"HAZARDOUS WASTE -- Federal Law Prohibits Improper Disposal. If found, contact the nearest police or public safety authority or the U.S. Environmental Protection Agency.

Generator's Name and Address _____.
Manifest Document Number ______."

Some state-run RCRA programs require a variation of this notice. Because hazardous waste is also regulated under the DOT regulations, when in transport, the container must also display the appropriate DOT markings and labels.

The HM regulations require that a non-bulk (< 119 gal) hazmat package be marked with the material's PSN, identification number, and name and address of the consignor or consignee. Additional markings may be required depending on the material and shipment. Examples of these markings include the ISO orientation arrows for liquids in combination packaging, and "RQ" with the PSN for hazardous substances and "waste" for hazardous waste.

Most shippers consolidate the markings in what is commonly referred to as a "hazardous waste label" affixed to containers.

For our example, in order to eliminate errors, we chose to use pre-printed hazardous waste labels thathich include all EPA/DOT markings and space to add contents/shipment specific information at the time of the shipment. We affix the hazardous waste label to the empty container when we are ready to start accumulating the waste.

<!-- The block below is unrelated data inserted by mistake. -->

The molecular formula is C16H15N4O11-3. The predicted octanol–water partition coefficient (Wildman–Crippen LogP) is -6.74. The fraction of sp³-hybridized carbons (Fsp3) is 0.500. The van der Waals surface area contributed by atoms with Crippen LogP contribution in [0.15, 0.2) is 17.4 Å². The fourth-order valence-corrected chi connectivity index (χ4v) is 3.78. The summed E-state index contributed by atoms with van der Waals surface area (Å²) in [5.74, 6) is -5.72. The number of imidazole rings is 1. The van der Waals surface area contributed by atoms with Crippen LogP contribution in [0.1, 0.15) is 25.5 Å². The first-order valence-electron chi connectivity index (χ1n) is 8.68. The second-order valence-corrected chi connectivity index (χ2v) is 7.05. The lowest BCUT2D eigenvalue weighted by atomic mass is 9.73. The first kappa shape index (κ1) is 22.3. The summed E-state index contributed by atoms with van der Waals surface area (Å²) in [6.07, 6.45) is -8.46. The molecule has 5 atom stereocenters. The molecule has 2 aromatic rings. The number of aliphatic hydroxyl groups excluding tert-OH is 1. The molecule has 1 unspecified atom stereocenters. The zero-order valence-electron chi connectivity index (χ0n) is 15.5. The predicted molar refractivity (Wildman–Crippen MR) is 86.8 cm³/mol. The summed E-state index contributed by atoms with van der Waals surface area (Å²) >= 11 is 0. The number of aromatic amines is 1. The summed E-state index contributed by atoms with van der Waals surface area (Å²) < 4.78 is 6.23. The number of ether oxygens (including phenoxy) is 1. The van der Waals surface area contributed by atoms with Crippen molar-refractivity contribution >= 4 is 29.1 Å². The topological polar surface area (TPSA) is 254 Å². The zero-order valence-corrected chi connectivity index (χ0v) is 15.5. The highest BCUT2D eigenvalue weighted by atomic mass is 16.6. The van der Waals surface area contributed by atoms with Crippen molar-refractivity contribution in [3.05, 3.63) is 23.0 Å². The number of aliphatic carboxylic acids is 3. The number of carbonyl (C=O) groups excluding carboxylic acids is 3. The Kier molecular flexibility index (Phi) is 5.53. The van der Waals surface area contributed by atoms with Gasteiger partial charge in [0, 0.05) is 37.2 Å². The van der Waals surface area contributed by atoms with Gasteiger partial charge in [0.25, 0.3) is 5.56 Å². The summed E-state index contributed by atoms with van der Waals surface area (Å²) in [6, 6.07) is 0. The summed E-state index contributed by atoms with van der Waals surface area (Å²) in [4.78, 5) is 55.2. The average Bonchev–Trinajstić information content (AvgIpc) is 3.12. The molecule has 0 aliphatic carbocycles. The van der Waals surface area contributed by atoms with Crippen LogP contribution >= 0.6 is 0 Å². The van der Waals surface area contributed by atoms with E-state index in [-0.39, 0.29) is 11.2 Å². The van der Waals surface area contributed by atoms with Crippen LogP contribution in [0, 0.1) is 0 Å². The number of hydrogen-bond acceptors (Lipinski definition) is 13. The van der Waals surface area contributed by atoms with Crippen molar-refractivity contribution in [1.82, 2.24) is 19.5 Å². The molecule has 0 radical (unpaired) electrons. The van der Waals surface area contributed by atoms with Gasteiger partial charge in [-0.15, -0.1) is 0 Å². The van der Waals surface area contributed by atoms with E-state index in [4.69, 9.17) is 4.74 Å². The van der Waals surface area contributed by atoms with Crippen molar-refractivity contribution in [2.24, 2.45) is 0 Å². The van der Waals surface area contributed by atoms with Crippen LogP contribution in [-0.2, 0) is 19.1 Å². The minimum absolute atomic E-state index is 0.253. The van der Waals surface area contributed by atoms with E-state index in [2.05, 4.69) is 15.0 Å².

Step 4 Labeling of Packages

A hazmat package must bear DOT labels to provide visual warning about the material's hazards. DOT labels are 100 mm X 100mm square on point labels. Their design is federally regulated. Each DOT label corresponds to a DOT Hazard Class or Division Number. The label must be visible and near the DOT markings.

For our example, we need a Corrosive label according to he label code in Column 6 of the HM Table. We affix the label to the empty container at the same time we affix the "hazardous waste" label. We then use the empty container to accumulate the waste. When the drum is full of waste, we add the accumulation date and move the container in the temporary storage area.

Step 5 Shipping Paper and Emergency Response Information